Height Safety: The Top 5 Myths Busted

How good is your height safety knowledge? With rooftop safety, out of sight often becomes out of mind. Myths and misconceptions develop, and that leads to poor decision-making. Are you guilty of any of these?

  1. “It’s not my responsibility”

Whether you’re a building owner, subcontractor or designer, height safety is everyone’s responsibility. Morally and legally, you have a duty of care to provide a safe working environment – especially at height where the risks are great. In the eyes of the law, it doesn’t matter whether you’re the boss or you simply know that a worker is entering an area that’s not entirely safe – it’s still up to you. For architects, engineers and those designing new buildings, providing a safe workplace is compulsory under legislation. And you should never assume that workers are trained – always check and provide training on height safety systems if necessary.

  1. Height safety is just about providing safe roof access
    It goes much further than that. It’s also about providing fall protection for personnel working near a roof edge, or where a roof pitch is over 15 degrees. Not to mention confined spaces, which often require a rescue system. For example, water reservoirs may have internal access at significant heights – what happens if a worker collapses on the job and needs medical attention?
  2. We’ve already got a height safety system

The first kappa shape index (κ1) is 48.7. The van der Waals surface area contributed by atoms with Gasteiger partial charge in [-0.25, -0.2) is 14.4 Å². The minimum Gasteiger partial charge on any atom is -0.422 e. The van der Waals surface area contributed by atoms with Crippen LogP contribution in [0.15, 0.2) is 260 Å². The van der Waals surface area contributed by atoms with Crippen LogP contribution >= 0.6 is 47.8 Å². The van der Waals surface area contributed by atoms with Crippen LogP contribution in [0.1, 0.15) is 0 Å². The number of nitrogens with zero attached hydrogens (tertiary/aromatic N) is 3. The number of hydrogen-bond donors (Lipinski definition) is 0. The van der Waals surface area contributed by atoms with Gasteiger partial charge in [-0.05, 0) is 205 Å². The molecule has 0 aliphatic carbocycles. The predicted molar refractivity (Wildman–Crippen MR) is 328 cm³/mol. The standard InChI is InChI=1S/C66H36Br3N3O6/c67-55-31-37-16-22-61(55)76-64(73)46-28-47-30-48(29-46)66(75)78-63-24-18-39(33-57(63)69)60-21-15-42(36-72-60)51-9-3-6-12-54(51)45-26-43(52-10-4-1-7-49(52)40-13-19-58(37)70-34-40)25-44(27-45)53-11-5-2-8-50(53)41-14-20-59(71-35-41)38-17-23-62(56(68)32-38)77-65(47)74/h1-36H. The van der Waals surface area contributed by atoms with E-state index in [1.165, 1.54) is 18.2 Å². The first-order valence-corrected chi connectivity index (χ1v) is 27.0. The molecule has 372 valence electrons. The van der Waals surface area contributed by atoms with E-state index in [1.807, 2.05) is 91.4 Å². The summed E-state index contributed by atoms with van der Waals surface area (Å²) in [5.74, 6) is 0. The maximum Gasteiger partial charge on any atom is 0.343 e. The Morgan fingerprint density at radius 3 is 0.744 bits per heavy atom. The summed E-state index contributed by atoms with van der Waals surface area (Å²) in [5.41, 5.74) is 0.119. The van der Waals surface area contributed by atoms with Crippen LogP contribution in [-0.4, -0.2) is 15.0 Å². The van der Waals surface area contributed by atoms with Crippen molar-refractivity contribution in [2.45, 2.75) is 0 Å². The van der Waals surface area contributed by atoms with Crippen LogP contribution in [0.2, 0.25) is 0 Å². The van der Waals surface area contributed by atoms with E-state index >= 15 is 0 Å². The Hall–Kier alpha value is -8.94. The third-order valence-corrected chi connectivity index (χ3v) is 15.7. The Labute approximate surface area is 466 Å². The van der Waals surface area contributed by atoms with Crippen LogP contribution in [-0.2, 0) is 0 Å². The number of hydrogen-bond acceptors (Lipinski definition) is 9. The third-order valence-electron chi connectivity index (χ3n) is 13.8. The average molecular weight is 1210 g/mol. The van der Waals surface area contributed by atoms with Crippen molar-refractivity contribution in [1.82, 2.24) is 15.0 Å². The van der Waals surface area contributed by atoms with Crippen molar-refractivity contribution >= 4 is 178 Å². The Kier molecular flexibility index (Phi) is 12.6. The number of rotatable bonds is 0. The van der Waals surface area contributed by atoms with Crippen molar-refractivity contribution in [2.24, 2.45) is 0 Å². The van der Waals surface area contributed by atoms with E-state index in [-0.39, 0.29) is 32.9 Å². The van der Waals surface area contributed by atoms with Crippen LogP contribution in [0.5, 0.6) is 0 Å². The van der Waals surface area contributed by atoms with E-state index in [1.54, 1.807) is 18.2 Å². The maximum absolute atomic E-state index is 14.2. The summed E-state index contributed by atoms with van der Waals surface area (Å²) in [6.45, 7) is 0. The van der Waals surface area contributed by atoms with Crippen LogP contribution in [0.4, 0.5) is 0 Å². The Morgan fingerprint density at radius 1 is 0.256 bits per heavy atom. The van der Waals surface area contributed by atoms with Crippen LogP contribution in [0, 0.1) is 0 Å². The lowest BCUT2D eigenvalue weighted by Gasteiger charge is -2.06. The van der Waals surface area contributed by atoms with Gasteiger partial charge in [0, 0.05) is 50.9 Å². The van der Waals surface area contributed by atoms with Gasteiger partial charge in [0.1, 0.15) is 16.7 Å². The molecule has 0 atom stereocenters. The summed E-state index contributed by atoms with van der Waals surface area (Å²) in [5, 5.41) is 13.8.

But how recently has it been maintained and recertified? For many height systems such as anchor points, this process is required annually. And Australian Standards change – for example, recent changes to requirements for roof ladder rung spacings have rendered some equipment non-compliant.
  3. It’s not worth it when we hardly ever access the roof
    With height comes risk. When you’re dealing with people’s lives, it’s worth it. Sometimes building owners consider hiring a boom lift as an alternative to height safety systems, but this is a recurring cost and hassle, whereas roof anchor points provide long-term coverage.
  4. Cheaper is better
    Safety equipment isn’t an area where you want to cut corners. We’ve seen roof anchor points spaced incorrectly to save money, but with that you compromise compliance. When choosing a supplier, look for someone who genuinely has employee contractor and safety at heart, and will go beyond ticking compliance boxes to provide a system that’s practical and prevents falls.